For me to even speak of this is a breach of my own first rule of silence. So I conclude with this:

Wisdom that comes from revelation is not the same as proclaiming to know the future, which I am always cynical of anyway. And because I am not special I am the perfect example of why anyone can receive revelation and wisdom. You just have to know up front, it changes everything.

The most important truth we are subject to is that salvation does not depend on knowing higher truth. Salvation comes only through admission of sin, repentance and acceptance of the grace of Jesus’s sacrifice. This is really all we have to know. A simple servant’s heart is what God requires of us. Not head knowledge or even high spiritual understanding.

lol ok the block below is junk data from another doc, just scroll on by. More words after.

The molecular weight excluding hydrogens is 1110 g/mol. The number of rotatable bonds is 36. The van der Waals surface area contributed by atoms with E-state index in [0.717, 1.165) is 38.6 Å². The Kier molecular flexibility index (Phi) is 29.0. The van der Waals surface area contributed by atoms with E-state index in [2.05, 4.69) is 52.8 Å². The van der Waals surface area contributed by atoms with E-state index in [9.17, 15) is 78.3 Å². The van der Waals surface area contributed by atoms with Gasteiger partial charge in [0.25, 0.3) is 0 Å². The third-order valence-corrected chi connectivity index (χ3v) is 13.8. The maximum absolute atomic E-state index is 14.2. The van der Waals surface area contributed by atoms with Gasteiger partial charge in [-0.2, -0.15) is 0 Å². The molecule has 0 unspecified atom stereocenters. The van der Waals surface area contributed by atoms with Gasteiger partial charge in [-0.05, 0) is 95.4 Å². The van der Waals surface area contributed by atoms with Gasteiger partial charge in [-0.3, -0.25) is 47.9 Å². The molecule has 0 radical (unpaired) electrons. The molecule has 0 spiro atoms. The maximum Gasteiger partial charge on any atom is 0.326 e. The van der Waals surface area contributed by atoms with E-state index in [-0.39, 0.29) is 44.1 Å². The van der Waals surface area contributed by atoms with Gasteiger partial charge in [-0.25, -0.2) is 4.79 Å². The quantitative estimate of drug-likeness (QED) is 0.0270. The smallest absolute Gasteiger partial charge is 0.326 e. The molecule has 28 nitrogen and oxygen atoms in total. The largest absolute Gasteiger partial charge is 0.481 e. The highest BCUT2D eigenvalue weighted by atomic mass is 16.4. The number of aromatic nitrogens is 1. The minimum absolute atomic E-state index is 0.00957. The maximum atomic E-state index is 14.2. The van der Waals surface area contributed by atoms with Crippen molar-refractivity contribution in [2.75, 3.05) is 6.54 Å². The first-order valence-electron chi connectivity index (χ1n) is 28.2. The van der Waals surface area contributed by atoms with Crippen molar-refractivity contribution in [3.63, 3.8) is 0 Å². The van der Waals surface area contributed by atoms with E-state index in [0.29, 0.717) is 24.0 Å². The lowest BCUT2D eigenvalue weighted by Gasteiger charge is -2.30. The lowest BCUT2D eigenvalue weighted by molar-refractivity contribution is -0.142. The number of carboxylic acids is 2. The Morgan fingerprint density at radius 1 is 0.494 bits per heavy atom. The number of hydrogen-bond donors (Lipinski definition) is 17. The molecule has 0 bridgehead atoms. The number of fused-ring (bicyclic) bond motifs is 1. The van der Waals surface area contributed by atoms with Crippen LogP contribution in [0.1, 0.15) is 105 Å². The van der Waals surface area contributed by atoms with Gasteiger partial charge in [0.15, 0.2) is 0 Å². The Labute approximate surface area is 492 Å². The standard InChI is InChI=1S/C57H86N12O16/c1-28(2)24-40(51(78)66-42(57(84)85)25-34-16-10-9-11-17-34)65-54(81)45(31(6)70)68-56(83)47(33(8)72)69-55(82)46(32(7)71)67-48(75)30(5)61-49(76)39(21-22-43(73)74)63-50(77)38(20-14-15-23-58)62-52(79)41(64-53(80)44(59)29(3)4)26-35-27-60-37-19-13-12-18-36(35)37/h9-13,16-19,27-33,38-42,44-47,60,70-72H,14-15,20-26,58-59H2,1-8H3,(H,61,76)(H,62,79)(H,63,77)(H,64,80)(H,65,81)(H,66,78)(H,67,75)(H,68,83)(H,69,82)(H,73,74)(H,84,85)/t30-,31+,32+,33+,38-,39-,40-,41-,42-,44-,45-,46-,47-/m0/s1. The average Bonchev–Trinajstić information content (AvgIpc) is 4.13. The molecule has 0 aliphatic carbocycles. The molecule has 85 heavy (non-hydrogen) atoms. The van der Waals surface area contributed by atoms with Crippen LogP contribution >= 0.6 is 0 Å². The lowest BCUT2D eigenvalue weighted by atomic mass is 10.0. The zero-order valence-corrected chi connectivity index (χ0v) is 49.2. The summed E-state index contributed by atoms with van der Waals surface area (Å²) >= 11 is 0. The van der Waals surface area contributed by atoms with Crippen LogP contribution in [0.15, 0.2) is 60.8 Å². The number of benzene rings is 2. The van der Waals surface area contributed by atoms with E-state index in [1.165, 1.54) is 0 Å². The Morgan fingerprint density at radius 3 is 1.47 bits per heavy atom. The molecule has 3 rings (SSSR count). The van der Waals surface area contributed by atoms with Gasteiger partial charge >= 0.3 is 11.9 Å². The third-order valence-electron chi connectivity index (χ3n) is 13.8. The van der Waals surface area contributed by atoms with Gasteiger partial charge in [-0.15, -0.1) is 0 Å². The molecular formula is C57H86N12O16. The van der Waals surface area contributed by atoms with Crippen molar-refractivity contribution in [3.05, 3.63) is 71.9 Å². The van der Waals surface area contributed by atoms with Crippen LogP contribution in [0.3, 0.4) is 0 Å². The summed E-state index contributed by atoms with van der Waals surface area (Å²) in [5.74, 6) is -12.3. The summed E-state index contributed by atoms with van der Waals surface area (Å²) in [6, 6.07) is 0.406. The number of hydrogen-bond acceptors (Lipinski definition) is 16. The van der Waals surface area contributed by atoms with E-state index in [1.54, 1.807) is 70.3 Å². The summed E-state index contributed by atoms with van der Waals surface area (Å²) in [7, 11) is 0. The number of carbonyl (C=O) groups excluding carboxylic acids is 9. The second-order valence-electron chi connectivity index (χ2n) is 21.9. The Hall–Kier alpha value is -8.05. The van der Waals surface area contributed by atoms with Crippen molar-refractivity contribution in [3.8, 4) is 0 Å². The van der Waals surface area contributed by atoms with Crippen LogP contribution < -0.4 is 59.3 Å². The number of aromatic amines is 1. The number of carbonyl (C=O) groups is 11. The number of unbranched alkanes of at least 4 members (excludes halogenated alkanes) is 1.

There will be plenty of time for that when He wraps up this reprobated age.

For Him,

(Ecclesiastes 1:18) For in much wisdom is much grief; and he that increaseth knowledge increaseth sorrow.  

Wednesday, February 12, 2014


Have you ever heard the saying, “God has no grandchildren”? This means that, as God’s children, we are never fully grown in the flesh, and just like children we are born with our own unique personalities, our own strengths and weaknesses. We come into this world hardwired with certain propensities, drives and desires. Who are we to question how the Great Creator designed us, with so many quirks? Like newborns, all of what we come loaded with can be channeled and directed to take a good path or a bad one, bear fruit or wither on the vine.